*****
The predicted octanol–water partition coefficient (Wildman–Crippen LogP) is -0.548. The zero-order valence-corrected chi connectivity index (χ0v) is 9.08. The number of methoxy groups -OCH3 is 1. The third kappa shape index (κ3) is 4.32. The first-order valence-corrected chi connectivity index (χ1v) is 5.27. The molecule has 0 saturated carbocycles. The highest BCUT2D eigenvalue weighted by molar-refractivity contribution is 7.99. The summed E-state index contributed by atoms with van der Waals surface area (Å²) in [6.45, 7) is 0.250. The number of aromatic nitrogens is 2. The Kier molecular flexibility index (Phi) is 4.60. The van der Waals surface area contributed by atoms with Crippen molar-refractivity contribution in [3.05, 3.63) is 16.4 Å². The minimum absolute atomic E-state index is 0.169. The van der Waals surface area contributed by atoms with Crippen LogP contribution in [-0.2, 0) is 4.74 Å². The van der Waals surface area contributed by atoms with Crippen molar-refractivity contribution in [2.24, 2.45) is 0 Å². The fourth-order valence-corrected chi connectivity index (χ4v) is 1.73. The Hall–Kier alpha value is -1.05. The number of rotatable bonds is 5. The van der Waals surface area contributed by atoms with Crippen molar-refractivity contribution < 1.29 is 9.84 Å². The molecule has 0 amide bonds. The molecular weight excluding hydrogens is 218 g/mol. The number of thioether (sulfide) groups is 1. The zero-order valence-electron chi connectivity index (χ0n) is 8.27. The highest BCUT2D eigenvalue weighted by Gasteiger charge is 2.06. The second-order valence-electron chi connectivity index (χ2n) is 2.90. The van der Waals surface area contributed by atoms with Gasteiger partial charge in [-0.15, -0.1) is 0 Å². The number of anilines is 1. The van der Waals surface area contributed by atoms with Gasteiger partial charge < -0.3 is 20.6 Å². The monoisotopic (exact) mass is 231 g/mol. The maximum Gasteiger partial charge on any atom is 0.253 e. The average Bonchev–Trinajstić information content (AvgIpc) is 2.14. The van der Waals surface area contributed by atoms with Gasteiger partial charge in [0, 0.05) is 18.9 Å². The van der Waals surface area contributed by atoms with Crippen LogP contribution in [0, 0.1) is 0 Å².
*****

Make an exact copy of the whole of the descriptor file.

The predicted octanol–water partition coefficient (Wildman–Crippen LogP) is -0.548. The zero-order valence-corrected chi connectivity index (χ0v) is 9.08. The number of methoxy groups -OCH3 is 1. The third kappa shape index (κ3) is 4.32. The first-order valence-corrected chi connectivity index (χ1v) is 5.27. The molecule has 0 saturated carbocycles. The highest BCUT2D eigenvalue weighted by molar-refractivity contribution is 7.99. The summed E-state index contributed by atoms with van der Waals surface area (Å²) in [6.45, 7) is 0.250. The number of aromatic nitrogens is 2. The Kier molecular flexibility index (Phi) is 4.60. The van der Waals surface area contributed by atoms with Crippen molar-refractivity contribution in [3.05, 3.63) is 16.4 Å². The minimum absolute atomic E-state index is 0.169. The van der Waals surface area contributed by atoms with Crippen LogP contribution in [-0.2, 0) is 4.74 Å². The van der Waals surface area contributed by atoms with Crippen molar-refractivity contribution in [2.24, 2.45) is 0 Å². The fourth-order valence-corrected chi connectivity index (χ4v) is 1.73. The Hall–Kier alpha value is -1.05. The number of rotatable bonds is 5. The van der Waals surface area contributed by atoms with Crippen molar-refractivity contribution < 1.29 is 9.84 Å². The molecule has 0 amide bonds. The molecular weight excluding hydrogens is 218 g/mol. The number of thioether (sulfide) groups is 1. The zero-order valence-electron chi connectivity index (χ0n) is 8.27. The highest BCUT2D eigenvalue weighted by Gasteiger charge is 2.06. The second-order valence-electron chi connectivity index (χ2n) is 2.90. The van der Waals surface area contributed by atoms with Gasteiger partial charge in [-0.15, -0.1) is 0 Å². The number of anilines is 1. The van der Waals surface area contributed by atoms with Gasteiger partial charge < -0.3 is 20.6 Å². The monoisotopic (exact) mass is 231 g/mol. The maximum Gasteiger partial charge on any atom is 0.253 e. The average Bonchev–Trinajstić information content (AvgIpc) is 2.14. The van der Waals surface area contributed by atoms with Gasteiger partial charge in [0, 0.05) is 18.9 Å². The van der Waals surface area contributed by atoms with Crippen LogP contribution in [0, 0.1) is 0 Å².